I make my own, its very cheap and easy.
You need a mold which is basically a wooden curve similar to the outer curve of your wheel with tyre. You then take 2 strips of balsa about 1.5mm thick and glue them together with epoxy glue and clamp them to the mold to set. At this point you cut to size (you may want to use woodstain at this point to match the colour of the veneer). Then you glue veneer to the outside of the mudguard using the epoxy again and clamp back to the mold to set. Trim the veneer with a craft knife and varnish the mudguard blade with yacht varnish.
Brackets can be made out of brass strip from a model shop. Stays can be made out of 4mm galvanised fencing wire and you will need eyelet bolts which are readily available from ebay.
The Royal Enfield Revelation has mudguards
made by the above method with walnut veneer and the balsa is stained with walnut wood stain. The Kingpin
has an earlier version using 3 layers of balsa and outdoor wood glue instead of epoxy (much more of a PITA to do) and has Walnut, cherry and maple veneer strips.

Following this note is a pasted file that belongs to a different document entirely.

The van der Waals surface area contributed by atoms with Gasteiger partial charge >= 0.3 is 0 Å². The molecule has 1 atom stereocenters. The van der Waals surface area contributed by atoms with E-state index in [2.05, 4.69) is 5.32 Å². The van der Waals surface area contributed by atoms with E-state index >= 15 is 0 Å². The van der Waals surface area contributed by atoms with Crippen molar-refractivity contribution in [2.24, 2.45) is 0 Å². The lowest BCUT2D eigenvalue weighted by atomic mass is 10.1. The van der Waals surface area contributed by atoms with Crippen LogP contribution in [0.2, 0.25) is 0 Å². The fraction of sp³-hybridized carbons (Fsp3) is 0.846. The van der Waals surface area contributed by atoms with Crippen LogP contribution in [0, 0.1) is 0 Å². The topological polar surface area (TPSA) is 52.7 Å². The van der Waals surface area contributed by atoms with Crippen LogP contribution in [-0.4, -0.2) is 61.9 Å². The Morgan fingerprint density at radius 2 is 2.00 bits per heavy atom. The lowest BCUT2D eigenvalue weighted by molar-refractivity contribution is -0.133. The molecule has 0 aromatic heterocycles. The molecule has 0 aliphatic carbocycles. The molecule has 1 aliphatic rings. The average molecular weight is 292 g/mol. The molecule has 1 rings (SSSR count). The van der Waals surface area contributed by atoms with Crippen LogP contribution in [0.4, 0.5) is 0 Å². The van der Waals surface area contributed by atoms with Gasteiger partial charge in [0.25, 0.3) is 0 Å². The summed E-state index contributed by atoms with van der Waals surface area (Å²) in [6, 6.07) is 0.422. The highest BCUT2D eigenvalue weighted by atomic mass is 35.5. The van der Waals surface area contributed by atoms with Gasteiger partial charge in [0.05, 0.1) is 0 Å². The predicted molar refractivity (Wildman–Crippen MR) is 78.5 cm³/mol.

work extremely well, there is no reason for wooden mudguards
to have a compound curve shape. The compound curve shape of most mudguards
is because metal and plastic don't have grain to stop them twisting. Flat mudguards
are actually better as water and mud don't get squirted out the sides and when you get clogged up with mud its a lot easier to scrape it out.
Oh and that earlier post of mine was my 1st attempt using cherry veneer, I learned 2 things from that:
-Use veneer that doesn't split to easily (avoid cherry)
-position brackets at the bottom of the mudguard so you can't catch it on things and split the veneer.